Do you know the difference between Calor and Caliente in Español? Have you ever made that mistake where you’ve wanted to say you’re hot but you’ve accidently said that your feeling ‘frisky’!?
Do not worry, help is at hand in this blog post you’ll learn just that.
The first thing to learn is that the word Calor in Español is a noun an it means heat. Whereas the word caliente is an adjective and it translates as hot. So if I want to say that I am hot I say;
Tengo calor – I am hot
It translates in English to I have heat, which is where a lot of the confusion comes from.
If I want to say it is hot, as in the weather for example, I say:
Hace calor – it is hot (as in the weather)
Very different to caliente, which is when something is hot to touch. For example I might say:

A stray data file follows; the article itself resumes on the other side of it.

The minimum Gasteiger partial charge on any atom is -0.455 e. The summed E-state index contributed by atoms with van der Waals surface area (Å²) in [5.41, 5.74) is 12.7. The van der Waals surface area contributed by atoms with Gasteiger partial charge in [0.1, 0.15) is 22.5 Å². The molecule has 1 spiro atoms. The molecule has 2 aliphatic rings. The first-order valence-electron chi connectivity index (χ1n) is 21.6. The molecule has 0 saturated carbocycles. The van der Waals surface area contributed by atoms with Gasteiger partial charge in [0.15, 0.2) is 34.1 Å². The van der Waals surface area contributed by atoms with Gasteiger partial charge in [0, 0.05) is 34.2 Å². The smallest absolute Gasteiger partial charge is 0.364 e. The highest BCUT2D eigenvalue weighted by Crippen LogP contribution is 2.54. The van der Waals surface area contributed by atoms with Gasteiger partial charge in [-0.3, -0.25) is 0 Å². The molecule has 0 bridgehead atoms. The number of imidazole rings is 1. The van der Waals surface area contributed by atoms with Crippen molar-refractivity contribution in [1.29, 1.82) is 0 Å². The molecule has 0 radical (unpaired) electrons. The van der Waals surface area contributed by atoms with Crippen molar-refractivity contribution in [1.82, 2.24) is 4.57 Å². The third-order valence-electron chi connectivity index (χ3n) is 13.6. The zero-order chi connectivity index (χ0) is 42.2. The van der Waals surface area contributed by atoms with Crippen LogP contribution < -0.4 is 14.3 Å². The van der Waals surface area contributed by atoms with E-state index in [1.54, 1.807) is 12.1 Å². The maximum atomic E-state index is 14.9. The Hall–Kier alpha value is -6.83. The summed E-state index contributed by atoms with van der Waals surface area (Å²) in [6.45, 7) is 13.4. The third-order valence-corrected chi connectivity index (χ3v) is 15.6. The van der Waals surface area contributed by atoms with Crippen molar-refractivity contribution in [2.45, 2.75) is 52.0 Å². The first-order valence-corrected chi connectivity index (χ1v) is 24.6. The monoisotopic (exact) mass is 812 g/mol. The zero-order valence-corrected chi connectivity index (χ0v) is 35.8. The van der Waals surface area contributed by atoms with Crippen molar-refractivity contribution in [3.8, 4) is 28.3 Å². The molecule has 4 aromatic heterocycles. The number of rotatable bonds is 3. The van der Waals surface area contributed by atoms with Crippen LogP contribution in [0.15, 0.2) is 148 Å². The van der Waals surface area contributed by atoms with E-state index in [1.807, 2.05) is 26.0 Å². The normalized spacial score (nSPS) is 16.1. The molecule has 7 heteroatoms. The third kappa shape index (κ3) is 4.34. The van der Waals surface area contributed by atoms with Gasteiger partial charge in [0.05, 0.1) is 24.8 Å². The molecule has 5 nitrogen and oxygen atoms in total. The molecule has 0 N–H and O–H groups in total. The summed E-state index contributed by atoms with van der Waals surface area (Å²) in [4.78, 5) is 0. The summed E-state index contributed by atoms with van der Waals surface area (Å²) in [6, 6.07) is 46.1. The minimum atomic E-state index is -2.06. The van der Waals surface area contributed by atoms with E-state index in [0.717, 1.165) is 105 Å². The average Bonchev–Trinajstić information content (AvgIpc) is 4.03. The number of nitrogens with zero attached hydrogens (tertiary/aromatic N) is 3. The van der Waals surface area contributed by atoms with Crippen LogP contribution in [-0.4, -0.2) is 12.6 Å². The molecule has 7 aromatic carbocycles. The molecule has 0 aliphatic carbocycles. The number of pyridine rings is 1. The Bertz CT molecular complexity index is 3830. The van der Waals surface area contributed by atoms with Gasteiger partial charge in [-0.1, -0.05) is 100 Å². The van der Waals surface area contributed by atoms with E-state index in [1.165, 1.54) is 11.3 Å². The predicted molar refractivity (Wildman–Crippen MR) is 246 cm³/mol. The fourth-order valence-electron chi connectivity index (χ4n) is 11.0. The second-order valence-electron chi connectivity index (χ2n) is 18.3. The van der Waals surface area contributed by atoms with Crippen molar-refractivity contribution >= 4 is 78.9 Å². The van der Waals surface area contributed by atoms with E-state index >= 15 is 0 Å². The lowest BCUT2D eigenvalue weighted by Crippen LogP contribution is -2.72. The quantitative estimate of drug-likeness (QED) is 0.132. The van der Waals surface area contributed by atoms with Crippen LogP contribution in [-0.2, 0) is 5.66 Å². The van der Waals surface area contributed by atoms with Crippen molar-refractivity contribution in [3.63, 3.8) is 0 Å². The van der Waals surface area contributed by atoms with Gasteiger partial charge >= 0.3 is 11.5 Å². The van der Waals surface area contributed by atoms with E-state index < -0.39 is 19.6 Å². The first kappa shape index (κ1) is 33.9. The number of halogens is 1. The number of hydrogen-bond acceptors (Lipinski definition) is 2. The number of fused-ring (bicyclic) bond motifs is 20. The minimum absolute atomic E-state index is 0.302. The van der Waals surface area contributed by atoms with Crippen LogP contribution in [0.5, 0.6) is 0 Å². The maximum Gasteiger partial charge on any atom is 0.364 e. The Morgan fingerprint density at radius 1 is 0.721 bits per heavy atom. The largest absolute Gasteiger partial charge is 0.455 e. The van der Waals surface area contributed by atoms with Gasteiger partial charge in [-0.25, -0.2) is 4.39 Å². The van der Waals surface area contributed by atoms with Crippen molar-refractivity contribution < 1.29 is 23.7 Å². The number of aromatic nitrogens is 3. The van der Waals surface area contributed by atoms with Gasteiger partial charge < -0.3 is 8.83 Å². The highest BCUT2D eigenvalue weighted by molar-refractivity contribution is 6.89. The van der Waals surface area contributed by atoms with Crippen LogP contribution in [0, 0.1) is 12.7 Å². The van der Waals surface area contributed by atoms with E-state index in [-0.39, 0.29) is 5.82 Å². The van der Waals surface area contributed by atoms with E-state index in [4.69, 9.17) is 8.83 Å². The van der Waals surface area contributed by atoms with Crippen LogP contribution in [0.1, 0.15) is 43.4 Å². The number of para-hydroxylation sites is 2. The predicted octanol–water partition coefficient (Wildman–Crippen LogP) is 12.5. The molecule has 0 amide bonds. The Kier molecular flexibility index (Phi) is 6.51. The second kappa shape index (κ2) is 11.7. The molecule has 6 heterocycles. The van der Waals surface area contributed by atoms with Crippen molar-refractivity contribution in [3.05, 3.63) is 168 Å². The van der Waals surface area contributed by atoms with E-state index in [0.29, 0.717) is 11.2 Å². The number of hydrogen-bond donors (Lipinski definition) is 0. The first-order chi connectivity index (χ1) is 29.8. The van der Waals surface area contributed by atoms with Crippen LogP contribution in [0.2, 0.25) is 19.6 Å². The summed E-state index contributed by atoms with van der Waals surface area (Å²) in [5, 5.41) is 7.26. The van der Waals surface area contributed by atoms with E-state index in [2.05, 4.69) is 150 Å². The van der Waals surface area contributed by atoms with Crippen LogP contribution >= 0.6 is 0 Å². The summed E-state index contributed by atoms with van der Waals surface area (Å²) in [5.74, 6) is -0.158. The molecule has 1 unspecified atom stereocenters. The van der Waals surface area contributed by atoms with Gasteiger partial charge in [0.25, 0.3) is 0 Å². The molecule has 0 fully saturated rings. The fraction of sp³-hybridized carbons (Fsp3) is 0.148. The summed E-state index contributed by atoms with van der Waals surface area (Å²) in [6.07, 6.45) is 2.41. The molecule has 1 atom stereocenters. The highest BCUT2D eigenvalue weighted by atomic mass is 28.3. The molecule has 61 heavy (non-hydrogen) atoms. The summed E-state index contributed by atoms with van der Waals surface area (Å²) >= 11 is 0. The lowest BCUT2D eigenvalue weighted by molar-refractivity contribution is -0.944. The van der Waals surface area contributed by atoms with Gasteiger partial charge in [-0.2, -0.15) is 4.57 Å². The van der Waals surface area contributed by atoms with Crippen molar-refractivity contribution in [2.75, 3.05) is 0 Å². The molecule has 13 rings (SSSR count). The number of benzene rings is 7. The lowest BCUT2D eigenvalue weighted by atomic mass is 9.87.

El agua está caliente – the water is hot
La comida está caliente – the food is hot
A great example of the use of both these words that I like to use with students is in the Seasame Street video “Hace Calor” – you can watch a clip of this in my YouTube lesson – you’ll find the link at the bottom of this page.
You’ll hear that the weather is hot hace calor and that the pavement is hot caliente.
So hopefully next time you have the opportunity to practice this with your Spanish speaking friends you’ll feel a little more confident saying you’re feeling hot rather than getting some raised eyebrows when you accidently say you’re feeling ‘horny’!